The arrival of a mysterious lady stranger to speak to Nevers (off stage) interrupts the proceedings. Raoul recognises her as his mysterious beauty. In fact she is Nevers' intended bride, Valentine (daughter of St. Bris), instructed by the Queen to break off her engagement. The page Urbain enters with a secret message for Raoul, daring him to come blindfolded to a secret rendezvous.

Act 2

File:Meyerbeer LesHuguenots DécorActeII.jpg
Press illustration of Act 2 of the 1836 premiere

The gardens at the Château de Chenonceaux

Queen Marguerite looks into a mirror held by her enamoured page Urbain, and sings the virtuoso pastorale, O beau pays de la Touraine. Valentine enters and reports that Nevers has agreed to break the engagement. Marguerite's entourage of ladies enter dressed for bathing. This leads to a ballet. Raoul enters blindfolded and the ladies tease him. With his sight restored, the Queen orders Raoul to marry Valentine to cement relations between the Protestant and Catholic factions. In a complex final ensemble, while a chorus of nobles swears friendship, Raoul, who believes Valentine is the mistress of Nevers, refuses to comply with the Queen's command. The nobles then swear revenge, and Marcel reproaches Raoul for mixing with Catholics.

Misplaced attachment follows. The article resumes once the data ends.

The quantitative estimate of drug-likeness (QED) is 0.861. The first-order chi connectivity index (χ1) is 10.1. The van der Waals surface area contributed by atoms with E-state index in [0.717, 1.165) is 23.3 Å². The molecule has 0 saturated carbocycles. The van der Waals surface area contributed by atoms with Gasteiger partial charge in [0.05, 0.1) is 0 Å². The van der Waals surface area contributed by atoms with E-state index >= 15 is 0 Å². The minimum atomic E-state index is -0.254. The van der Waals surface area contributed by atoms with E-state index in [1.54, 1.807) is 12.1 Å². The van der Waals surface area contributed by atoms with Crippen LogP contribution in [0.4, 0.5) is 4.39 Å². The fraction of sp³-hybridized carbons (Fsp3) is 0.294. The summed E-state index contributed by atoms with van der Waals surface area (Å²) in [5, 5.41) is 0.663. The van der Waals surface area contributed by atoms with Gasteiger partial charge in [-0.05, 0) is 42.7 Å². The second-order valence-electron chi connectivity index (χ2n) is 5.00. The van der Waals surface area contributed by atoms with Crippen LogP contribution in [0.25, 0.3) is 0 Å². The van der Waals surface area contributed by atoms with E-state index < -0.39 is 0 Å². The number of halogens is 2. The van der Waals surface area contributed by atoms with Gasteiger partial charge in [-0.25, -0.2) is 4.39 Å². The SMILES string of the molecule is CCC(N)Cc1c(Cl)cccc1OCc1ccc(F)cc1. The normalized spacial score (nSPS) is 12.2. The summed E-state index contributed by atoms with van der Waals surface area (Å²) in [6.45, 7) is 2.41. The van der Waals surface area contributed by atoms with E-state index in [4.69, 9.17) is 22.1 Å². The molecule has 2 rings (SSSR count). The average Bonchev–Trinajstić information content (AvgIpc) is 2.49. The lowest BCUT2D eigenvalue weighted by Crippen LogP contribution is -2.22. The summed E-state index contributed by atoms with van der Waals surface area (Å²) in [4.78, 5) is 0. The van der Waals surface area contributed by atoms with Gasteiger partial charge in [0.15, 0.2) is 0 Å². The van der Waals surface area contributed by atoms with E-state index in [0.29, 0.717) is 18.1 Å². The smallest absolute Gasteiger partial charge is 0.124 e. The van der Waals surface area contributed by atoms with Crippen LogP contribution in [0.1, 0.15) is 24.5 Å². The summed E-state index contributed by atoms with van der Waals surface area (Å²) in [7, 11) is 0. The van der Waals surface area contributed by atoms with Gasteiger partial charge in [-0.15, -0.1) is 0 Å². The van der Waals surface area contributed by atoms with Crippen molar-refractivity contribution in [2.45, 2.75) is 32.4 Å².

Act 3

Paris, the 'Pré aux clercs' on the left bank of the Seine, at sunset

The act opens with extensive scene setting of citizens, soldiers, church-goers and gypsies. Valentine has just married Nevers, but remains in the chapel to pray. Marcel delivers a challenge from Raoul. Saint-Bris decides to attack Raoul, but is overheard by Valentine. The town crier declares curfew (the scene anticipating a similar one in Wagner's Die Meistersinger). Valentine, in disguise, tells Marcel of the plot against Raoul. The duel is interrupted by rival factions of Protestant and Catholic students, and only the arrival of the Queen stems the chaos. Raoul realises that Valentine has saved him and that his suspicions of her were unfounded. However, now she is wedded to his enemy. Nevers leads her away in a splendid procession.